• Using personal pronouns like “we” and “us” involve your audience PART II - EDITORIAL VOICE OUR VOICE W
  12. 12. PAGE 12 CORPORATE BRAND & STYLE GUIDELINES JULY 2015 How to be positive and direct: By writing in a positive and direct way you’re helping to keep things interesting for your audience. And that keeps them reading – right to the end. • Keep it simple – mix sentence lengths • Be active, not passive, use verbs rather than nouns • Start sentences differently (it’s okay to start sentences with “and”, “but”, “because” and “so”) • Use various writing techniques How to be straightforward and transparent: The clearer your writing is, the more likely people are to understand what you’re saying. • Get to the point • Break up your information with subheadings • Avoid redundant adjectives Be Concise The more concise your writing is, the more honest you’ll seem. Here’s how you do it: • Avoid jargon
 • Know your facts and establish clear context • Be consistent PART II - EDITORIAL VOICE OUR VOICE
  13. 13. PAGE 13 CORPORATE BRAND & STYLE GUIDELINES JULY 2015 PART II - EDITORIAL VOICE AP STYLE - HELPFUL HINTS The Salt Lake Chamber uses the AP Style for written communications. This style will remain consistent through all mediums of communications, including print, web and other digital forms of communication. Below you will find helpful references as you draft written communications. ADDRESSES Use the abbreviations Ave., Blvd. and St. only with a numbered address: • 1600 Pennsylvania Ave. Spell them out and capitalize when part of a formal street name without a number: • Pennsylvania Avenue. Lowercase and spell out when used alone or with more than one street name: • Massachusetts and Pennsylvania avenues. Alley, drive, road, terrace and similar words are always are spelled out, even if in a name or address. Always use figures for an address number: • 9 Morningside Circle. Do not use st, nd, rd or th with dates. Do use them if part of a street name over 10: • 32nd Street, Fifth Avenue. Spell out and capitalize First through Ninth when used as street names: use figures with two letters for 10th and above: • 7 Fifth Ave., 100 21st St. Abbreviate directionals in Utah addresses with a specific address, with no comma between: • 3200 S. 4800 W., Salt Lake City, and 123 E. 400 S., Murray For addresses with a suite number, put a comma between the address and suite number: • 400 S. 600 W., Suite 450, Salt Lake City Spell out directional street names if not noting a specific numbered address: • The intersection of 3200 West and 450 South. • Exceptions include 203 S. West Temple, 203 W. South Temple and the like. Put the numerical street name in parentheses if the street has a generic name: • 175 S. University Blvd. (400 S.), Salt Lake City. Capitalize Room when used with a number (such as Room 211)
Use the two-letter Postal Service abbreviations only with full addresses, including ZIP code.
  14. 14. PAGE 14 CORPORATE BRAND & STYLE GUIDELINES JULY 2015 PART II - EDITORIAL VOICE AP STYLE - HELPFUL HINTS BOOKS, PERIODICALS, REFERENCE WORKS AND OTHER TYPES OF COMPOSITIONS Use quotation marks around the titles of books, songs, television shows, computer games, poems, lectures, speeches and works of art. • Examples: Author Porter Shreve read from his new book, “When the White House Was Ours.” They sang “The Star-Spangled Banner” before the game. Do not use quotations around the names of magazine, newspapers, the Bible or books that are catalogues of reference materials. • Examples: The Washington Post first reported the story. He reads the Bible every morning. Italicize the names of magazines and newspapers, including “The” if part of the official title: • The New York Times is working on a story with The Washington Post. • The Forbes 500 List of Big Companies. CAPITALIZATION Generally, capitalize formal titles when they appear before a person’s name, but lowercase titles if they are informal, appear without a person’s name, follow a person’s name or are set off before a name by commas. Also, lowercase adjectives that designate the status of a title. If a title is long, place it after the person’s name, or set it off with commas before the person’s name. • Examples: President Bush; President-elect Obama; Sen. Harry Reid; Evan Bayh, a senator from Indiana; the senior senator from Indiana, Dick Lugar; former President George H.W. Bush; Paul Schneider, deputy secretary of homeland security. Capitalize proper nouns and proper names. Avoid random capitalization. Do not capitalize for emphasis. 1. In a headline. Capitalize all words in a title or headline except articles (a, an, the) and prepositions (of, on, to, at, in). Do not use all caps. (Students Engage in Community Outreach) 2. Of a title. Capitalize only when they precede a name. (Provost John Smith) Lowercase in all other instances. (John Smith, provost of the university) 3. Names. Proper names should always be capitalized. Capitalize university when it is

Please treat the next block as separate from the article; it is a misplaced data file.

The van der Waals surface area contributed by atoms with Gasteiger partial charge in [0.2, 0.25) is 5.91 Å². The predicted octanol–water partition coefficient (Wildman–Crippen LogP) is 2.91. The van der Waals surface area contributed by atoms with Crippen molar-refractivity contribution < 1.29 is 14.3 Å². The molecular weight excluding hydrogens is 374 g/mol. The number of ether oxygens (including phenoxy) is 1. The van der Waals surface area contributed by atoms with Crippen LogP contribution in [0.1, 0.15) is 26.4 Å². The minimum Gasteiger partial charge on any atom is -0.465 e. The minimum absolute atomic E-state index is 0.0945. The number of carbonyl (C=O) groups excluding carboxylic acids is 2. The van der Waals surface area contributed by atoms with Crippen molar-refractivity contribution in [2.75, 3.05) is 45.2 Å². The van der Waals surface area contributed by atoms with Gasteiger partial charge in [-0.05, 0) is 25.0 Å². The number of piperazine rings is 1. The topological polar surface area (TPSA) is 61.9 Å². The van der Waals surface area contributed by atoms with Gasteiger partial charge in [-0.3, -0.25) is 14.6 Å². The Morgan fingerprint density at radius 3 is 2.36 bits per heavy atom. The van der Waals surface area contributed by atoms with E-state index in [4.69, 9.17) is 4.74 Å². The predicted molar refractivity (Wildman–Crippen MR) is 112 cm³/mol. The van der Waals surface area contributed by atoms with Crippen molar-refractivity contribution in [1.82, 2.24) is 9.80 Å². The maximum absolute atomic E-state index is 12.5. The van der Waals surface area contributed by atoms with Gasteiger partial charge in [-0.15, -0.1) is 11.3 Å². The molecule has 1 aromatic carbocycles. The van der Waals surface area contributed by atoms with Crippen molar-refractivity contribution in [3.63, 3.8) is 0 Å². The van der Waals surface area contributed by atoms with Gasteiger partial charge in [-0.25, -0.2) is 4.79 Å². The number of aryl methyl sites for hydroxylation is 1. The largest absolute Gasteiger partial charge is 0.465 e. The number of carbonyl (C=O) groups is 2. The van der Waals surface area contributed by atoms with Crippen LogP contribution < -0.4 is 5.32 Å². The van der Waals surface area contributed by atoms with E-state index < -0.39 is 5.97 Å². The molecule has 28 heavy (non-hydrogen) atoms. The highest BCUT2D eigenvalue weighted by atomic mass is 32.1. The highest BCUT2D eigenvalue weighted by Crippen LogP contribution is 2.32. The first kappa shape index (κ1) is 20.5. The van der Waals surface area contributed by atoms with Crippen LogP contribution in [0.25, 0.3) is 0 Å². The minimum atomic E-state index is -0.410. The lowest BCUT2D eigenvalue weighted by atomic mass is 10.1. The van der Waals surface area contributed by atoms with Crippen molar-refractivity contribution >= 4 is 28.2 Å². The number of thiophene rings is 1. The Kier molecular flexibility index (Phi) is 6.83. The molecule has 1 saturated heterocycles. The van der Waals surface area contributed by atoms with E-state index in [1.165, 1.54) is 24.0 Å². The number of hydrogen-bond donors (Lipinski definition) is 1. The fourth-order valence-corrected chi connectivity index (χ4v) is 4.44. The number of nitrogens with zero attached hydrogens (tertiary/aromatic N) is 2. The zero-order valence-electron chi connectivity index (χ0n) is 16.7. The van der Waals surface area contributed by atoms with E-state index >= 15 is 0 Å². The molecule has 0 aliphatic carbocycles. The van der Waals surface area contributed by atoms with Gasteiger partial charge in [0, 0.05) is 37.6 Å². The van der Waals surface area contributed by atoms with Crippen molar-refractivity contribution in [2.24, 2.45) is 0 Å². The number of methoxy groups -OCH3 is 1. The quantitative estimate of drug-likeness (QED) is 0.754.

part of a proper name. • Example: University of San Diego. Lowercase in all other references. • Example: There are more than 7,000 students at the university. Lowercase school when referring to more than one of the university’s schools or when referencing anything other than the formal names of the schools. • Example: Students applied to the schools of law and business.